The Washington Post‘s Civilities columnist Steven Petrow looks at the case of a gay male couple that was asked to leave Louie’s Sports Bar & Tiki Bar in Fayetteville, N.C., by the bar’s female owner. The incident: Around 11 p.m. on a late summer night, Andrew Deras put his arm around his boyfriend Dustin Baker and gave him what he later described as a “very minor” kiss.
Noting a few similar incidents, “Could the kiss be the next big milestone in LGBT rights?,” Petrow asks.
In the comments below the article on the Post‘s website, one commenter said:
Of course this has to be litigated. The Equal Protection clause of the Constitution means that gays can do the same things as straights in public.
Others pointed to the need for new, rigorous anti-discrimination legislation, to which another commenter responded:
As a gay Libertarian, I have regularly parted ways with the activist-type gays who always want a new law… and when they get that new law, they want another new law, and another and another and another…..You don’t like that bar that threw out the gay couple for kissing? Then boycott the bar and shine the light of bad publicity upon them.
Other commenters quickly chimed in that such a viewpoint was no different than sanctioning Jim Crow segregation against African Americans.
Not long ago, I referenced a fine analysis by John Corvino on the differences between anti-gay discrimination by a smattering of private small businesses in 2015 and systemic, frequently state-imposed racial discrimination in the pre-civil-rights South. And it’s no surprise that I’d rather see civil action against establishments that discriminate over unequal public displays of affection than lawsuits and state-administered punishments.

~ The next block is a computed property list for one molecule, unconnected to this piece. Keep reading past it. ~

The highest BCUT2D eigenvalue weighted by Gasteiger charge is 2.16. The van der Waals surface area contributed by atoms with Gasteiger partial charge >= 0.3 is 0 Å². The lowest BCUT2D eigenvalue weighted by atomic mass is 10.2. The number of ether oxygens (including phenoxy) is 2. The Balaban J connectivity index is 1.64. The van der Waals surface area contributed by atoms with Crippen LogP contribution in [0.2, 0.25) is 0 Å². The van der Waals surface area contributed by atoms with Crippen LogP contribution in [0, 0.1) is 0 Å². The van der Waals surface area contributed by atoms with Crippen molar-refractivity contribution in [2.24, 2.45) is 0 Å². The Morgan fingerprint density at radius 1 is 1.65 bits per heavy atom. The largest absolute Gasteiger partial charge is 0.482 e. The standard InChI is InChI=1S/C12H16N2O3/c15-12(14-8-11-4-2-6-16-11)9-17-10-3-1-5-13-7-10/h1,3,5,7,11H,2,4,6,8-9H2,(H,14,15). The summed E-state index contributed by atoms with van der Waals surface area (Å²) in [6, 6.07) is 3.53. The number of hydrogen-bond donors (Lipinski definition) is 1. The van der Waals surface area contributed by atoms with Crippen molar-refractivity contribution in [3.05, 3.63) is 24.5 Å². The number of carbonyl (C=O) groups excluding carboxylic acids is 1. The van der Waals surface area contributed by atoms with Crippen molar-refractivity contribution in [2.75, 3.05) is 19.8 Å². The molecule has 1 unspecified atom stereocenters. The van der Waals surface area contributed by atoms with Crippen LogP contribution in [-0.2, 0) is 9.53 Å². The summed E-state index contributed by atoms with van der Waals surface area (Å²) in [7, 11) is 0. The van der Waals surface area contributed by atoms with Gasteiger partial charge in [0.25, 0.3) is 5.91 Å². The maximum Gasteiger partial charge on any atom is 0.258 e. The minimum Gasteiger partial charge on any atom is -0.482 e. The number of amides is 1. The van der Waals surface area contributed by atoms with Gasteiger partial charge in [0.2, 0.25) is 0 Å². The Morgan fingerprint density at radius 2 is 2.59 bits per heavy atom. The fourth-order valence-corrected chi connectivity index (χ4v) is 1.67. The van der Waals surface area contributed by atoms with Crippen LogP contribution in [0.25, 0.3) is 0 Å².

Along those lines, Scott Shackford has an updated version of his Is this where gays and libertarians part ways? piece is in the November issue of Reason, now online. An excerpt:
[W]e have little reason to believe that most people want to discriminate against gay, lesbian, or transgender customers. The burden created by those who do is remarkably small and can be remedied without government intervention. …
Libertarians care more about restraining government authority over the individual than allegiance to anybody’s “side.” Support for the rights of religious conservatives to discriminate should not be taken as endorsement or encouragement for their goals or moral framework.
As a gay libertarian, I support the right of a baker to decline to produce a wedding cake for a same-sex couple, but don’t expect me to buy so much as a cookie at their shop. And now that government-enforced oppression and discrimination is ending, I’d much rather see my peers embrace a world where we are all equally free to decide the terms by which we deal with each other, not one where we seize the same government powers that were once used to abuse us and use them to pummel our ideological opponents.